Texans Show More of the Same: Pats/Texans Recap
Jan 13, 2013; Foxboro, MA, USA; New England Patriots running back Stevan Ridley (22) celebrates after scoring a touchdown against the Houston Texans during the second half of the AFC divisional round playoff game at Gillette Stadium. Mandatory Credit: David Butler II-USA TODAY Sports
Once again, the NFL divisional playoffs did not disappoint. We got three great games to lead up to the Patriots/Texans, and every single game was entertaining. First, we get Denver and their absolutely unforgivable pass defense being exposed by Joe Flacco and the Ravens followed by a nightcap of Colin Kaepernick running wild on the Packers non-existent run defense. On Sunday we get to watch one of the best comebacks in playoff history, and it just happened to be led by a rookie considered “too small.” Not to be outdone, Matt Ryan turns around and matches the rook, shakes off the label of “Peyton Manning Jr.” and leads the Falcons to a place they haven’t seen since the 1998/1999 season- the NFC Championship Game. Get all that? Good.
Now, those games were great, but there was one game in particular that I was focused on, that being the Patriots versus the Texans. I didn’t think the Texans matched up and in the words of Denny Green, “they are what we thought they were.” The difference is, I am saying it with a smile. Gronkowski breaks his forearm again? Tough loss, which means Aaron Hernandez and Michael Vowel (I can’t spell or say his name) needed to step up, and they did. Danny Woodhead hurts his thumb on the second play of the game, and his replacement, Shane Vereen, comes in and not only does the job blocking, he scores three touchdowns and is an x-factor for the Patriots offense. The Patriots have never let injuries be an excuse, even in 08 without Brady, so why would that change with Gronkowski or Woodhead? It won’t, and the Patriots won’t let it come between them and winning.
Houston did come in fired up, opening the game with a 94 yard kickoff return, but the hustling Devin McCourty stuck with the play and kept the Texans from reaching the end zone. When the Patriots held them to three, that took some wind out of the Texans; on the ensuing three and out to open the game, the Texans had a chance to regain the momentum they got from the kick return, but the Patriots defense simply would not allow it. Many will point to the final score and total offense of the Texans and say the Patriots defense still got gauged, but that is the farthest thing from the truth.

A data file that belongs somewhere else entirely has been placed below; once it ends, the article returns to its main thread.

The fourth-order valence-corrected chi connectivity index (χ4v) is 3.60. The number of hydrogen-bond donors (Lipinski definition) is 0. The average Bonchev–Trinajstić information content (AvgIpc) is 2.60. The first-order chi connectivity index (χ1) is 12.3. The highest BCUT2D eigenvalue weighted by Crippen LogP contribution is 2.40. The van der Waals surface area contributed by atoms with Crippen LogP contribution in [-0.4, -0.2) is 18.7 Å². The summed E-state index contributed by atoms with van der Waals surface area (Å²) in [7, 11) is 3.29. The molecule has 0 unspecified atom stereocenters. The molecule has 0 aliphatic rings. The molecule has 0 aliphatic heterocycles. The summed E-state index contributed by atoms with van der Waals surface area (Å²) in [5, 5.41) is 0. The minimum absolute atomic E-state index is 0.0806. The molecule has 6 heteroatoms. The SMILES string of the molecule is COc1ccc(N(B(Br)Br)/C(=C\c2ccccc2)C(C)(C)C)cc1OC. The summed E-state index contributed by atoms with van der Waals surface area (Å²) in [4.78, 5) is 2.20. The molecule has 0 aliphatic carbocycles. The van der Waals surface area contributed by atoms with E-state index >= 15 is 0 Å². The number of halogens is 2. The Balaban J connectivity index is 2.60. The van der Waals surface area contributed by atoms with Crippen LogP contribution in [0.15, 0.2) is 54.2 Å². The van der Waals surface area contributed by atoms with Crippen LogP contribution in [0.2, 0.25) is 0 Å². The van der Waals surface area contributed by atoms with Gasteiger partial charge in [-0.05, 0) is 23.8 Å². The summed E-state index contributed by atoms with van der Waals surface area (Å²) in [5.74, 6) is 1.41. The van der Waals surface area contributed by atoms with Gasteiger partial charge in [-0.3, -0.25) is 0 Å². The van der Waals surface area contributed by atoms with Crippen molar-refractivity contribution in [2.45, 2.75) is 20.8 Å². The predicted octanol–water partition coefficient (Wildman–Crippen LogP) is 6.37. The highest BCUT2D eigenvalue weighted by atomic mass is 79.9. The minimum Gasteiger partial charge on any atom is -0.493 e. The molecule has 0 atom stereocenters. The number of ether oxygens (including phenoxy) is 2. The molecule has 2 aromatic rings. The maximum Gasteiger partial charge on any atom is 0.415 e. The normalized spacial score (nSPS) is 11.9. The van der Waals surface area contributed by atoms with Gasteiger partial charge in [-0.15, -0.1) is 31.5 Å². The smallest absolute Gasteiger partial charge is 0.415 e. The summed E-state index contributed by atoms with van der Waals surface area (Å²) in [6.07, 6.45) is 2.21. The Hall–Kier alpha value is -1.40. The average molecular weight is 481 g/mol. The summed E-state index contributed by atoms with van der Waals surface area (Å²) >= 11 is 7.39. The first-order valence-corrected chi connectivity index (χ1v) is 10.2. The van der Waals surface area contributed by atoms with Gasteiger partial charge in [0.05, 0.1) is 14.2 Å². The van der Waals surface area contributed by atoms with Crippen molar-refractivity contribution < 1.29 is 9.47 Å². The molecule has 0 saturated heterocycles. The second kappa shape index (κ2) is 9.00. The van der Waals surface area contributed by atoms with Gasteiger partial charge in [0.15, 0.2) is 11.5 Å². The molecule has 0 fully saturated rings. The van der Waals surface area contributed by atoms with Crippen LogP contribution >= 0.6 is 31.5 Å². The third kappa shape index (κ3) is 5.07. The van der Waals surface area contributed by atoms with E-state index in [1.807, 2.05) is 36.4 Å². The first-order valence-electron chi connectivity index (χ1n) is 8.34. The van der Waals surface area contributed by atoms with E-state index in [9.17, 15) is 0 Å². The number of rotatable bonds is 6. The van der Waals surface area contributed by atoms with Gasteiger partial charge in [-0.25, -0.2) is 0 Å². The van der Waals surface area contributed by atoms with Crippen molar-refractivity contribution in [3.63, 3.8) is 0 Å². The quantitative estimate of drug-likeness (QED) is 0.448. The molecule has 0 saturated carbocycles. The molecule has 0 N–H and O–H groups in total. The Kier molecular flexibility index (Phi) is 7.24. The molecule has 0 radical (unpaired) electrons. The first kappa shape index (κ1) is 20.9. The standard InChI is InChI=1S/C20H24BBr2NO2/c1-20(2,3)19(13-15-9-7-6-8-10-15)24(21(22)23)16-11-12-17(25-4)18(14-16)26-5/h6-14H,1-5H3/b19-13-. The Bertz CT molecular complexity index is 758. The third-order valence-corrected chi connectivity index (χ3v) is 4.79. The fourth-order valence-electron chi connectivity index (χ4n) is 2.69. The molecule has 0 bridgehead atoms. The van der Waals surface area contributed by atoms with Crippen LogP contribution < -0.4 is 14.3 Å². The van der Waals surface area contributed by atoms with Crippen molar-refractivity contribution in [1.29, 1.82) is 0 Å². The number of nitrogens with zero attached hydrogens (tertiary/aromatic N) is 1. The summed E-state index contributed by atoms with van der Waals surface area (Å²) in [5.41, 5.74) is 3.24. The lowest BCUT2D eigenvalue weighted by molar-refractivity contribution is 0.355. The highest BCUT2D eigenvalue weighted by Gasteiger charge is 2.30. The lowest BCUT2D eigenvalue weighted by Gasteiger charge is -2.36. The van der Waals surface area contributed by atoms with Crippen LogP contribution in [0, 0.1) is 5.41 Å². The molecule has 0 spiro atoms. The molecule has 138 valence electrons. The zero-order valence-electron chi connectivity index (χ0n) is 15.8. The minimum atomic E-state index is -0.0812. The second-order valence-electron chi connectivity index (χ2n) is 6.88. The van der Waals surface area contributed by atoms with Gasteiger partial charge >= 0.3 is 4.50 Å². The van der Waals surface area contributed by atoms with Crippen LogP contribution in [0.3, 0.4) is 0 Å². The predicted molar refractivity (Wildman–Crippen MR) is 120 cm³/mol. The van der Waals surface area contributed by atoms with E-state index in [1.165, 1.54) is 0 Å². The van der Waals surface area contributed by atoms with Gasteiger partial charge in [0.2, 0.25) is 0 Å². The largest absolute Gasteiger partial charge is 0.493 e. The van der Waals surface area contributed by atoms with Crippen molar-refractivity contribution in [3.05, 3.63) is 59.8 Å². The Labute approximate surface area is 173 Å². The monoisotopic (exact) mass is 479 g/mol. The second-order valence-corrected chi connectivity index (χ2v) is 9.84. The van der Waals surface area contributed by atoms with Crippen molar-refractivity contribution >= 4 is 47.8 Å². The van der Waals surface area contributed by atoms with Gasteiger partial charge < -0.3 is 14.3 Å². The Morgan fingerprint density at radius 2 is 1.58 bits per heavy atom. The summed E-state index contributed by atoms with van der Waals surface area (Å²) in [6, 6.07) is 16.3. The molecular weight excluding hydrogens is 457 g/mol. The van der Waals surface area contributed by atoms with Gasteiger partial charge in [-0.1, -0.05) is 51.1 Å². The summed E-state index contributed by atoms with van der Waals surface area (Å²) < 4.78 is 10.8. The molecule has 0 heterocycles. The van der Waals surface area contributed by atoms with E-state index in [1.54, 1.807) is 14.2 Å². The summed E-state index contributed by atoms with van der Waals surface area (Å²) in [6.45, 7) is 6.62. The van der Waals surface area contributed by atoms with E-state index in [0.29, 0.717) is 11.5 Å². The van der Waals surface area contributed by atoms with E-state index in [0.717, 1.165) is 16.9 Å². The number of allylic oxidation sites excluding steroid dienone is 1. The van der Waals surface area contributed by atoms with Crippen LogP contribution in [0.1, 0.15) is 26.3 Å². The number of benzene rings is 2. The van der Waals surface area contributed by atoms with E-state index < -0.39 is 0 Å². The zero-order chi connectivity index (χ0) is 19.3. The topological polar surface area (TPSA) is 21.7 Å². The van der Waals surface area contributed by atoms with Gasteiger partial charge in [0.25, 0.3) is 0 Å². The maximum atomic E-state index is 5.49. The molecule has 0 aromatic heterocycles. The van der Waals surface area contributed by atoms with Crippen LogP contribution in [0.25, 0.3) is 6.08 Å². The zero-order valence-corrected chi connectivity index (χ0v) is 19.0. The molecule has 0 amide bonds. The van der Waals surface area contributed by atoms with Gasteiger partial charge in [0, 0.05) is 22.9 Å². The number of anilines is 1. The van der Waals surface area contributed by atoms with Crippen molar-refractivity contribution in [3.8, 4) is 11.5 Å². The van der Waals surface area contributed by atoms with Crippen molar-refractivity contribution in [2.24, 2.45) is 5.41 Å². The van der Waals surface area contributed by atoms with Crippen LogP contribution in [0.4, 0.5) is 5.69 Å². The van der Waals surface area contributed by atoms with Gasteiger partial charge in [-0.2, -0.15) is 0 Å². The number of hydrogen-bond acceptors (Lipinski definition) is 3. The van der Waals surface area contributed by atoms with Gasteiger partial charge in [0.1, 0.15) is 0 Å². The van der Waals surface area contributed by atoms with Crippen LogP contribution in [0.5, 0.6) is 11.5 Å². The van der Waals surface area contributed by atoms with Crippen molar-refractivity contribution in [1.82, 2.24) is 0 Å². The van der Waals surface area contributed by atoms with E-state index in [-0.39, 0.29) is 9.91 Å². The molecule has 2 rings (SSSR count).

One of the keys to every football game is success on third down, on offense and on defense. In all the years that Tom Brady has been a Patriot, third down on offense, for the most part, has been strong. The reason why New England hasn’t won the elusive fourth title is because they can’t get off the field on third down since, really, 2005. The Patriots simply outscore teams and try to give up field goals instead of touchdowns. I have some good news though- the trend is changing. On Sunday, the Texans were 4-15, which equals out to 26% on third down. That not only was a huge factor in the game, it was THE factor that won the Patriots the game. It took the Patriots offense some time to get their feet under them, especially after they had to adjust their game plan when Gronkowski and Woodhead went down, and it was the defense that was getting stops that never allowed Houston to get the momentum they so desperately needed to have any shot to win this game.
The final score was also bloated for the Texans due to some awful kickoff coverage, mainly due to guys not staying in their lanes. Sounds basic, and it is, but it is also the fundamental way to stop kick returners. As Belichick always says, “do your job”, play sound and good things happen. With Jacoby Jones coming to town next week, be sure that BB will find a way to fix this issue. The Patriots were strong all season with kick coverage, but they were exposed in the Miami game and my guess is Houston saw something on tape that they took advantage of. The addition of Brian Daboll to the coaching staff will help because he has scouted the Patriots as an opponent. Just because a guy is labeled as an offensive coordinator doesn’t mean he can’t contribute on special teams, and his addition will help to clean up some of these areas that need it.
Tom Brady, Wes Welker and Shane Vereen all had strong games, but the running of Stevan Ridley was what allowed the Patriots to open things up on offense. JJ Watt may have had his Dikembe Mutumbo moment, but overall, the Patriots ran very well on a Texans team that typically defends the run with the best of them. That says something for both Ridley and the strong and athletic Patriot offensive line, not to mention the best offensive line coach in the game, Dante Scarnecchia. In the first quarter, it felt like the Patriots were getting away from the balance that made them so impossible to defend, but late in the first when Ridley showed the explosion he has all year, the offense got back to being themselves and the Texans had no chance. One key stat to remember is the Patriots are 13-0 when they break the century mark on the ground and they are 0-4 when they don’t. Don’t tell me the NFL is all about passing.
The Patriots move to 13-4 and get ready to host their new AFC rival, the Baltimore Ravens, for the chance to represent the AFC in Super Bowl XLVII. It is the Patriots ninth overall AFC Championship appearance, the fifth in Foxboro and fourth at Gillette. Overall, the Patriots are 7-1 in AFC title games, with a 4-0 record in Foxboro and the Ravens are 1-2. This is the first championship rematch game since 1986 and 1987, when John Elway and the Denver Broncos beat the Cleveland Browns both years, with 1986 being remembered for “The Drive” and the 1987 being remembered for “The Fumble”. If the Patriots win, they will tie the Pittsburgh Steelers for most AFC titles with eight.
Follow me @ https://twitter.com/chris_simoneau